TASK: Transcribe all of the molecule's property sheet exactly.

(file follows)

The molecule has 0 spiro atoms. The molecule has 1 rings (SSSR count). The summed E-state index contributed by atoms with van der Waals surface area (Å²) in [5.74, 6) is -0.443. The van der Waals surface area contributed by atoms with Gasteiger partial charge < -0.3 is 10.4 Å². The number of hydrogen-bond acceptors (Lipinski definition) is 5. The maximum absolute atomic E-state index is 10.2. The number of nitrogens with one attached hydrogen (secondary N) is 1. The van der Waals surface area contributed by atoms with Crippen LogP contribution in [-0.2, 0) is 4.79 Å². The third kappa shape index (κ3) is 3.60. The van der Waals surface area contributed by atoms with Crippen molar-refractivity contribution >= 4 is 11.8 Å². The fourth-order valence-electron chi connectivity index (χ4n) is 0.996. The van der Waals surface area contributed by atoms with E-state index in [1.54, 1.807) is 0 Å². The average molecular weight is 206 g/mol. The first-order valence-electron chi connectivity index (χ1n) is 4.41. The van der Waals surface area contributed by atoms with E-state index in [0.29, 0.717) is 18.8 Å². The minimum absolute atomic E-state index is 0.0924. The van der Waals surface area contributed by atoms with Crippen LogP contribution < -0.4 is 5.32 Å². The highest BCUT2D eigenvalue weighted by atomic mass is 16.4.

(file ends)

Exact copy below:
The molecule has 0 spiro atoms. The molecule has 1 rings (SSSR count). The summed E-state index contributed by atoms with van der Waals surface area (Å²) in [5.74, 6) is -0.443. The van der Waals surface area contributed by atoms with Gasteiger partial charge < -0.3 is 10.4 Å². The number of hydrogen-bond acceptors (Lipinski definition) is 5. The maximum absolute atomic E-state index is 10.2. The number of nitrogens with one attached hydrogen (secondary N) is 1. The van der Waals surface area contributed by atoms with Crippen LogP contribution in [-0.2, 0) is 4.79 Å². The third kappa shape index (κ3) is 3.60. The van der Waals surface area contributed by atoms with Crippen molar-refractivity contribution >= 4 is 11.8 Å². The fourth-order valence-electron chi connectivity index (χ4n) is 0.996. The van der Waals surface area contributed by atoms with E-state index in [1.54, 1.807) is 0 Å². The average molecular weight is 206 g/mol. The first-order valence-electron chi connectivity index (χ1n) is 4.41. The van der Waals surface area contributed by atoms with E-state index in [0.29, 0.717) is 18.8 Å². The minimum absolute atomic E-state index is 0.0924. The van der Waals surface area contributed by atoms with Crippen LogP contribution < -0.4 is 5.32 Å². The highest BCUT2D eigenvalue weighted by atomic mass is 16.4.